The Week In Science: Monarch Migration Imperiled, Drone-Delivered Beer On Ice

on January 31 2014 11:51 AM
monarch
The iconic monarch butterfly migration may soon be a thing of the past. Flickr via Creative Commons/mikebaird

This week in science, we learned about how climate change is endangering baby penguins, took a peek at some of the science behind the savage ballet of football, and found out that lingering traces of the banned pesticide DDT may play a role in Alzheimer’s disease. But there was a lot more going on this week; here’s a roundup:

Researchers have created the sonic equivalent of a one-way mirror. The “acoustic circulator” allows someone to listen in to sound waves without being heard. [LiveScience]

The mass winter migration of monarch butterflies from the U.S. and Canada to Mexico may soon be a thing of the past. The most recent counts show that the smallest number of migrating monarchs yet. Potential culprits for the decline include logging in Mexico, which has decimated the monarchs’ favored winter home, the oyamel fir tree; and herbicide-heavy industrial farming, which is wiping out milkweed plants where the butterflies lay their eggs. [Washington Post]

Happy Chinese New Year! Here’s a good explanation for why the Year of the Horse didn’t start on Jan. 1: it comes down to astronomy. [Christian Science Monitor]

A climate scientist’s defamation lawsuit could deal a killing blow to conservative publication National Review. Writer Mark Steyn accused Penn State scientist Michael Mann of fraud and compared him to Jerry Sandusky, the Penn State assistant football coach and convicted child molester. Defamation suits are hard to win in the U.S., but National Review has suffered from some setbacks: judges have refused to dismiss the case, prompting Steyn to write a furious blog post. Steyn and the law firm representing him have also parted ways. And, like most publications, National Review likely doesn’t have vast cash reserves to keep funding a lawsuit or pay for a substantial settlement. [The Week]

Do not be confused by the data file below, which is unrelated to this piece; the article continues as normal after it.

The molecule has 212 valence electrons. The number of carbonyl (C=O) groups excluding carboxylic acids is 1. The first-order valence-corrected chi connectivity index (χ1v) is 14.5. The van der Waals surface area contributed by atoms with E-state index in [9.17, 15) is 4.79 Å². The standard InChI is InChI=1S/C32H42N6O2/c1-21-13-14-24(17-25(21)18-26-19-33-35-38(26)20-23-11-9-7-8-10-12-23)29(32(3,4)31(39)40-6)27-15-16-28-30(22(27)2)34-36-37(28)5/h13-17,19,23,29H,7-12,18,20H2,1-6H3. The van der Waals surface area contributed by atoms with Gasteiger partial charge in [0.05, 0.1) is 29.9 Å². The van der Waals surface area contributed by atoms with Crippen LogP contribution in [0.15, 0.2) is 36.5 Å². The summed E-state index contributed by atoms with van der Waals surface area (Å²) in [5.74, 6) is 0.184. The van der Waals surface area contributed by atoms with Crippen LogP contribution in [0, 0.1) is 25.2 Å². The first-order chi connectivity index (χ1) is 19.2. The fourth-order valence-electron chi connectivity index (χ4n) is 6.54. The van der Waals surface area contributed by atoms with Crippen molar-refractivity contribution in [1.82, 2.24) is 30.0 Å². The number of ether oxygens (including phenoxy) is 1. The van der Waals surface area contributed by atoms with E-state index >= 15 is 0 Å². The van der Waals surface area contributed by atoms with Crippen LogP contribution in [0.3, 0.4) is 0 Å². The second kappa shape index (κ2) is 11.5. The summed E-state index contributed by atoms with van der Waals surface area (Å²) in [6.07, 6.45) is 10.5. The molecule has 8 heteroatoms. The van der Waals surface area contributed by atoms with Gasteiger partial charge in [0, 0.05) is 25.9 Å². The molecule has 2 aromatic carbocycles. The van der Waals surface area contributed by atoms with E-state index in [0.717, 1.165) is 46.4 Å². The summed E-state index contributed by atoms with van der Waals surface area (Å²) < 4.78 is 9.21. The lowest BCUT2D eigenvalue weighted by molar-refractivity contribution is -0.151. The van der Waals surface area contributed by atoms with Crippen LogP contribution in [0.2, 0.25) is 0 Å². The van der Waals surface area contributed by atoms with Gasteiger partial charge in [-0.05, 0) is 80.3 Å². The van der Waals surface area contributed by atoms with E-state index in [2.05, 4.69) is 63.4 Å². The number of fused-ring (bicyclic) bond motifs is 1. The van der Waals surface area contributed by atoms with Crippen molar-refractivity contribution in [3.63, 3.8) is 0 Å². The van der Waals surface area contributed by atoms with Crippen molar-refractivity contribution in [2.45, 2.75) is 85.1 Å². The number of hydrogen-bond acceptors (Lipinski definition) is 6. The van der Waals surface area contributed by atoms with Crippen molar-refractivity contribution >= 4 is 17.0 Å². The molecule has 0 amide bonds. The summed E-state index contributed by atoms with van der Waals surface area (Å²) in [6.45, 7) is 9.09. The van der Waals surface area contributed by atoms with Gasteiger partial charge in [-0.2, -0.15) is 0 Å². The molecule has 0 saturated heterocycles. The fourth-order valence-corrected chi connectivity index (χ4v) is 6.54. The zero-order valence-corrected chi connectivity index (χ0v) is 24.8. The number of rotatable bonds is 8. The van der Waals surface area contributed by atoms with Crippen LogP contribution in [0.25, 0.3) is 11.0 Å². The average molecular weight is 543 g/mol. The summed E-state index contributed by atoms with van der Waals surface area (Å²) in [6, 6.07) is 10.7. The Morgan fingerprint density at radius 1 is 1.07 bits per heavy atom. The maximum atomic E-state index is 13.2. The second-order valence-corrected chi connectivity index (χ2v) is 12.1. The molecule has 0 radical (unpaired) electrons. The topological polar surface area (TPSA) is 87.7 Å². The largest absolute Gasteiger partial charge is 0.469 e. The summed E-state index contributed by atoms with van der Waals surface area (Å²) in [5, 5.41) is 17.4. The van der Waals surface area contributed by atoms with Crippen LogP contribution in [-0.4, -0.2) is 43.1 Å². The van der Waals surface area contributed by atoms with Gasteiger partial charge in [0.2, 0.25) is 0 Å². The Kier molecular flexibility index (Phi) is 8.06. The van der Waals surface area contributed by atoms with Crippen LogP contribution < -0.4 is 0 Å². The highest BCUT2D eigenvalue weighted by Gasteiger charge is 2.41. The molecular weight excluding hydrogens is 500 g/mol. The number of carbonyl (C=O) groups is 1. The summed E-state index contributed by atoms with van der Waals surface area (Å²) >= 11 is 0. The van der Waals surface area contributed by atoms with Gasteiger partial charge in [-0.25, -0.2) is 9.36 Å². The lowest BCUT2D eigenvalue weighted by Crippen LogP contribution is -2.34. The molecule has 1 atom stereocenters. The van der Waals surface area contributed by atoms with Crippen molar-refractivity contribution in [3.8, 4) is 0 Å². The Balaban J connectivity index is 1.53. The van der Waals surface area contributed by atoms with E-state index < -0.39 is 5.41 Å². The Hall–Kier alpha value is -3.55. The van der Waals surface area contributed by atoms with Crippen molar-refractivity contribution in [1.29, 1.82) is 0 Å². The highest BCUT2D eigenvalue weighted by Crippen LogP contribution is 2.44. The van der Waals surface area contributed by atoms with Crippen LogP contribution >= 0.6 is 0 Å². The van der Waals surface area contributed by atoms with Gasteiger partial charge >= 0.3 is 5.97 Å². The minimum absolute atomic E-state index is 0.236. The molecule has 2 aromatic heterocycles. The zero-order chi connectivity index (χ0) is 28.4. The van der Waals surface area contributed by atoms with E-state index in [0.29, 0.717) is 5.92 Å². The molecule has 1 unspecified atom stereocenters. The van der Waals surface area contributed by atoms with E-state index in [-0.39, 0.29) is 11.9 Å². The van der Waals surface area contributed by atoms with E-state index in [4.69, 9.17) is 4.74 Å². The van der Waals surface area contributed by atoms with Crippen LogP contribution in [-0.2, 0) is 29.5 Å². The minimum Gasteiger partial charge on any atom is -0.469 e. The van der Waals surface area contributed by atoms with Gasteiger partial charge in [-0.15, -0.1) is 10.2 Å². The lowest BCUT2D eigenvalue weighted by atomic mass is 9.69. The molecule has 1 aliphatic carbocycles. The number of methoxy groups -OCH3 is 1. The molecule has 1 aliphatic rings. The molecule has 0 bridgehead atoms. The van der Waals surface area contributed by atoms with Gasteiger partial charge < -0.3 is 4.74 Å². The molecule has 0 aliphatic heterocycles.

The U.S. military spent $5 billion trying to develop a “universal camouflage” pattern that would work across all environments that a soldier might encounter. But this effort seems to be largely wasted; an in-depth examination of the science of camouflage explains why. [Gizmodo]

Maybe streaming services like Netflix and Hulu have killed your desire for Blu-ray discs. No matter; Facebook might be basing its data storage system on them soon. Blu-ray discs might be a better way for the company to put vast amounts of data in long-term storage (discs are certified as reliable for at least 50 years, with some rated for 1,000 years) and could be better-suited for recovering data after a crash than hard disk drives. [Ars Technica]

Scientific American calls for an end to the U.S. ban on psychoactive drug research. [Scientific American]

The Federal Aviation Administration has grounded the idea of drone-delivered beer -- for now. A microbrewery in Minnesota planned on testing the service for ice fisherman, but the FAA has put the kibosh on all commercial drone projects until their policies are reviewed and possibly changed next year. [The Verge]

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